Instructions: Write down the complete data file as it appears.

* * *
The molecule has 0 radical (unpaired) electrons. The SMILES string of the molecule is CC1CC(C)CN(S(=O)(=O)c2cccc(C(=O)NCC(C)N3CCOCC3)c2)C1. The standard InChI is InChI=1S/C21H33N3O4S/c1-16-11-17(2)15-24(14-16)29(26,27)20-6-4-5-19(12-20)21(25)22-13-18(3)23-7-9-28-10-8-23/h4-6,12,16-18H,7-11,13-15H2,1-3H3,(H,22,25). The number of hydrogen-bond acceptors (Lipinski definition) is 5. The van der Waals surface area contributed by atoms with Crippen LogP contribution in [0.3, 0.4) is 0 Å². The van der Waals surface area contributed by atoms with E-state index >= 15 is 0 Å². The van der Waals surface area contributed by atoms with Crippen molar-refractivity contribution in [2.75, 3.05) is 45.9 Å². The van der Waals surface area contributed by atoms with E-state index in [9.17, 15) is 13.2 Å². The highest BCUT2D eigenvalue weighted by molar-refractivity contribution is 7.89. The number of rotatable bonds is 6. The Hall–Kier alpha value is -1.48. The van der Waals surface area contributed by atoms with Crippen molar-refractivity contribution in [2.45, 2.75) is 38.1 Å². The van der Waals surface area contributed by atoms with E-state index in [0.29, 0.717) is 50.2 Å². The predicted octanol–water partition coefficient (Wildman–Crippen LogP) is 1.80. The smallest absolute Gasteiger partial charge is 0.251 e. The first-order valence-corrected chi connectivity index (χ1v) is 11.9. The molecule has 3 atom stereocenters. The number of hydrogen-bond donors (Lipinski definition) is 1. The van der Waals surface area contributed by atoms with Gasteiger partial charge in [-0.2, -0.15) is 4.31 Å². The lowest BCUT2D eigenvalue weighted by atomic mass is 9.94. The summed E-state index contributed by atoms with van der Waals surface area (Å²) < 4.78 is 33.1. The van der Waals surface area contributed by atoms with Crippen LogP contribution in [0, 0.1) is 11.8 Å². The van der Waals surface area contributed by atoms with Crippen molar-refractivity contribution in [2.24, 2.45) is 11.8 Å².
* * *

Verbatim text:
The molecule has 0 radical (unpaired) electrons. The SMILES string of the molecule is CC1CC(C)CN(S(=O)(=O)c2cccc(C(=O)NCC(C)N3CCOCC3)c2)C1. The standard InChI is InChI=1S/C21H33N3O4S/c1-16-11-17(2)15-24(14-16)29(26,27)20-6-4-5-19(12-20)21(25)22-13-18(3)23-7-9-28-10-8-23/h4-6,12,16-18H,7-11,13-15H2,1-3H3,(H,22,25). The number of hydrogen-bond acceptors (Lipinski definition) is 5. The van der Waals surface area contributed by atoms with Crippen LogP contribution in [0.3, 0.4) is 0 Å². The van der Waals surface area contributed by atoms with E-state index >= 15 is 0 Å². The van der Waals surface area contributed by atoms with Crippen molar-refractivity contribution in [2.75, 3.05) is 45.9 Å². The van der Waals surface area contributed by atoms with E-state index in [9.17, 15) is 13.2 Å². The highest BCUT2D eigenvalue weighted by molar-refractivity contribution is 7.89. The number of rotatable bonds is 6. The Hall–Kier alpha value is -1.48. The van der Waals surface area contributed by atoms with Crippen molar-refractivity contribution in [2.45, 2.75) is 38.1 Å². The van der Waals surface area contributed by atoms with E-state index in [0.29, 0.717) is 50.2 Å². The predicted octanol–water partition coefficient (Wildman–Crippen LogP) is 1.80. The smallest absolute Gasteiger partial charge is 0.251 e. The first-order valence-corrected chi connectivity index (χ1v) is 11.9. The molecule has 3 atom stereocenters. The number of hydrogen-bond donors (Lipinski definition) is 1. The van der Waals surface area contributed by atoms with Gasteiger partial charge in [-0.2, -0.15) is 4.31 Å². The lowest BCUT2D eigenvalue weighted by atomic mass is 9.94. The summed E-state index contributed by atoms with van der Waals surface area (Å²) < 4.78 is 33.1. The van der Waals surface area contributed by atoms with Crippen LogP contribution in [0, 0.1) is 11.8 Å². The van der Waals surface area contributed by atoms with Crippen molar-refractivity contribution in [2.24, 2.45) is 11.8 Å².